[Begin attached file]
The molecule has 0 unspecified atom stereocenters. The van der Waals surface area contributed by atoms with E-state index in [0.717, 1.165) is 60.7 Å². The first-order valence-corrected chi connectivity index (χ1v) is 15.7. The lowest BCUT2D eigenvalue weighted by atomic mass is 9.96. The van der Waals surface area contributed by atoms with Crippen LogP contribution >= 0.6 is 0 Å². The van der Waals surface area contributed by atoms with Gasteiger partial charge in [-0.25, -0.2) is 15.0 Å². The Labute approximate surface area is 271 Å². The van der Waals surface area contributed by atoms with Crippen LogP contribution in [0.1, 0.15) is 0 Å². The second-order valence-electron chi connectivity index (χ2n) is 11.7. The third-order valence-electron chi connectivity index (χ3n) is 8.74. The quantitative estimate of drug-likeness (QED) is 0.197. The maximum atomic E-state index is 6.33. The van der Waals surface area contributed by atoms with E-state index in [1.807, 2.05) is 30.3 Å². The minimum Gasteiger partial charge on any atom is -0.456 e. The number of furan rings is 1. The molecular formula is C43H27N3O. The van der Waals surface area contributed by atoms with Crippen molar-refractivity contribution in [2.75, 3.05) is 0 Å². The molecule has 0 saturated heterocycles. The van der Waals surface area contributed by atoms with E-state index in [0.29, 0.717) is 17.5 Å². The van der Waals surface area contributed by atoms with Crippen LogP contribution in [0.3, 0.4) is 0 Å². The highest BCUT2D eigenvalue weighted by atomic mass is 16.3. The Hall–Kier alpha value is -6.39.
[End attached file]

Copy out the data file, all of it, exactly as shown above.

The molecule has 0 unspecified atom stereocenters. The van der Waals surface area contributed by atoms with E-state index in [0.717, 1.165) is 60.7 Å². The first-order valence-corrected chi connectivity index (χ1v) is 15.7. The lowest BCUT2D eigenvalue weighted by atomic mass is 9.96. The van der Waals surface area contributed by atoms with Crippen LogP contribution >= 0.6 is 0 Å². The van der Waals surface area contributed by atoms with Gasteiger partial charge in [-0.25, -0.2) is 15.0 Å². The Labute approximate surface area is 271 Å². The van der Waals surface area contributed by atoms with Crippen LogP contribution in [0.1, 0.15) is 0 Å². The second-order valence-electron chi connectivity index (χ2n) is 11.7. The third-order valence-electron chi connectivity index (χ3n) is 8.74. The quantitative estimate of drug-likeness (QED) is 0.197. The maximum atomic E-state index is 6.33. The van der Waals surface area contributed by atoms with E-state index in [1.807, 2.05) is 30.3 Å². The minimum Gasteiger partial charge on any atom is -0.456 e. The number of furan rings is 1. The molecular formula is C43H27N3O. The van der Waals surface area contributed by atoms with Crippen molar-refractivity contribution in [2.75, 3.05) is 0 Å². The molecule has 0 saturated heterocycles. The van der Waals surface area contributed by atoms with E-state index in [0.29, 0.717) is 17.5 Å². The van der Waals surface area contributed by atoms with Crippen LogP contribution in [0.3, 0.4) is 0 Å². The highest BCUT2D eigenvalue weighted by atomic mass is 16.3. The Hall–Kier alpha value is -6.39.